"We need to talk about death:" Hospice nurse who sees it regularly is on journey that could end his life

FOND DU LAC (WITI) -- For hikers, there is no bigger goal than getting to the top of Mount Everest in Nepal. Those looking to attempt the feat spend thousands of dollars on the trip, and some lose their lives trying. A Wisconsin climber wants you to hear about his trip, and he wants all of us to start talking about death.

If your daily workout is getting to be a bit of a drag, you're welcome to try to keep up with Andy Land. But know this: He's going somewhere very few get to go -- a place from which some never return. He is preparing to climb Mount Everest.

"I'm gonna give it everything I got to get to the top, but the summit isn't promised to anyone," Land said.

Training to scale a 26,000-foot mountain has its challenges in Fond du Lac, Wisconsin, where the elevation tops out at 760 feet above sea level. Several times a week, Land, an experienced climber, comes to a modest hill with a child's sled, an old tire full of weights and a backpack loaded down with a few more pounds.

"It's more mental than physical," Land said.

Maybe you're thinking you'd rather die than haul 50 pounds of gear up and down a hillside. Land's actually okay with that thought -- because then you'd at least be talking about dying -- and that's the point of this whole life-changing mission.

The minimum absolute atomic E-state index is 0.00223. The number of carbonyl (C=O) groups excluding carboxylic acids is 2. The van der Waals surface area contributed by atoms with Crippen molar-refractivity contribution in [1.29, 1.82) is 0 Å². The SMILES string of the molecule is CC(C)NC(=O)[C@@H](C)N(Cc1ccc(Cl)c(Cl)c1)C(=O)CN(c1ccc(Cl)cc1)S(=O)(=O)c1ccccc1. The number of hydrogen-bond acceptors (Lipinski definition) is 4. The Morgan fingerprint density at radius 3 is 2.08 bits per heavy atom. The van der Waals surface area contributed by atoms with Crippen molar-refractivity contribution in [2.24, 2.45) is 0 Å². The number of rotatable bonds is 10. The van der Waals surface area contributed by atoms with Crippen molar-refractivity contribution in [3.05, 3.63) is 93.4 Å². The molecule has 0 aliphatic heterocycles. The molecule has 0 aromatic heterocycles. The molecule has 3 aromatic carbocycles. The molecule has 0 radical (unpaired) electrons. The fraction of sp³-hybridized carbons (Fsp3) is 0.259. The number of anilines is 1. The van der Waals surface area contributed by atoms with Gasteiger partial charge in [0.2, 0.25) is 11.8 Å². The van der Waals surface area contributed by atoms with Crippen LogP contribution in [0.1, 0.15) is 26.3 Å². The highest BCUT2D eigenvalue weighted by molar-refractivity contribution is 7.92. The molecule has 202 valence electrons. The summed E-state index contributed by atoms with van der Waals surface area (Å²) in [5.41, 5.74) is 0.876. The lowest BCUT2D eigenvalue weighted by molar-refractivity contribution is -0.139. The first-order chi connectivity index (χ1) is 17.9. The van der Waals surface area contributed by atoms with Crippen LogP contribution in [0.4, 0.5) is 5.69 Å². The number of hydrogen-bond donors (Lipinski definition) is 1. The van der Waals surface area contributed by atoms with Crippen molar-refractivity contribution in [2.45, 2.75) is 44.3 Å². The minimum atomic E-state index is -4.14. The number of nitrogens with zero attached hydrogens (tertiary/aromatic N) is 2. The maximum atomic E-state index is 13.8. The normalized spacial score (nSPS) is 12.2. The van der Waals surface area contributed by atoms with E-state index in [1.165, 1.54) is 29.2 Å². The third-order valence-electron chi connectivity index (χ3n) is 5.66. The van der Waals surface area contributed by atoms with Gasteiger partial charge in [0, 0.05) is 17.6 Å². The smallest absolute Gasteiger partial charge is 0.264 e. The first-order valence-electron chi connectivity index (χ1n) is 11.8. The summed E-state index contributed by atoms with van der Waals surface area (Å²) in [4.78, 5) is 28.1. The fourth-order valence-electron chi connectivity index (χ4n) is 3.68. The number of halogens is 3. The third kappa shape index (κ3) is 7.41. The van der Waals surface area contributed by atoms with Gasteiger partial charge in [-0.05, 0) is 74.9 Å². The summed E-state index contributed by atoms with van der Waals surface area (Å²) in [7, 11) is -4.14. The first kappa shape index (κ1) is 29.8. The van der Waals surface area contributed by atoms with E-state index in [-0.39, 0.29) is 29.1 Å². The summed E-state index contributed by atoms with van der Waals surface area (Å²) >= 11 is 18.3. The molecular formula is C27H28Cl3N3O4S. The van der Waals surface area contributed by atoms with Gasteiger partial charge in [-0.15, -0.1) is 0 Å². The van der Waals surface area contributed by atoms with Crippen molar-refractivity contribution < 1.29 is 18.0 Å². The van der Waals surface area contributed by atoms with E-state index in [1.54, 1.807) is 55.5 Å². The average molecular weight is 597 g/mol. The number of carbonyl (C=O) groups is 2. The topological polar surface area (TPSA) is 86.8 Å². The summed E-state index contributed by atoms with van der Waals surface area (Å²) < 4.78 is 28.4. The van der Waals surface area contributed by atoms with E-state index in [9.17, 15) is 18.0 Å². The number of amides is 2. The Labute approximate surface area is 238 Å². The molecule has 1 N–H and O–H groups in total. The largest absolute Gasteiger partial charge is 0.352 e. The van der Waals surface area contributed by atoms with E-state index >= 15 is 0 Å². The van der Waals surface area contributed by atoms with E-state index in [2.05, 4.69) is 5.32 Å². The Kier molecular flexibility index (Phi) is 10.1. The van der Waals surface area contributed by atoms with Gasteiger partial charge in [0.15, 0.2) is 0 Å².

"Climbing is the perfect metaphor for what my patients and their families go through," Land said.

Land's patients are in hospice care -- preparing for an impending death, but looking to make the most of what's left in life. It is Land's job to help relieve the suffering his patients go through and that begins with accepting what's happening.

"Dying is a part of living and we need to talk about that. In the U.S., we pretend like it's never gonna happen and we don't talk about dying until it's so obvious the person is going to die that no one can deny it," Land said.

77-year-old Pat Duley doesn't deny what's happening to her. She is battling both colon and liver cancer -- diseases that will take her life. Having Land as her hospice nurse is helping her to prepare for death.

"It's gonna happen and we all know it's gonna happen. It's best if you talk about it. You can't sweep it under the rug. It's not gonna go away," Duley said.

Also not going away is Land's desire to conqure mountains -- even one that's taken the lives of hundreds of hikers over the years.

"You twist your ankle and you can't get yourself down -- you're dead. There's no helicopter, no nothing," Land said.

It's candid talk about death from someone who sees it regularly, and doesn't want you to avoid talking about it when it's time.

"This trip will be a success if I perform well and get back down alive, but more importantly, if we can make a difference in how people and their families struggling to live in the face of death get the care they need," Land said.

Land leaves for Nepal later this month. Once there, he'll have to spend a few weeks in a base camp getting used to the altitude. He should begin his ascent of Everest sometime in May.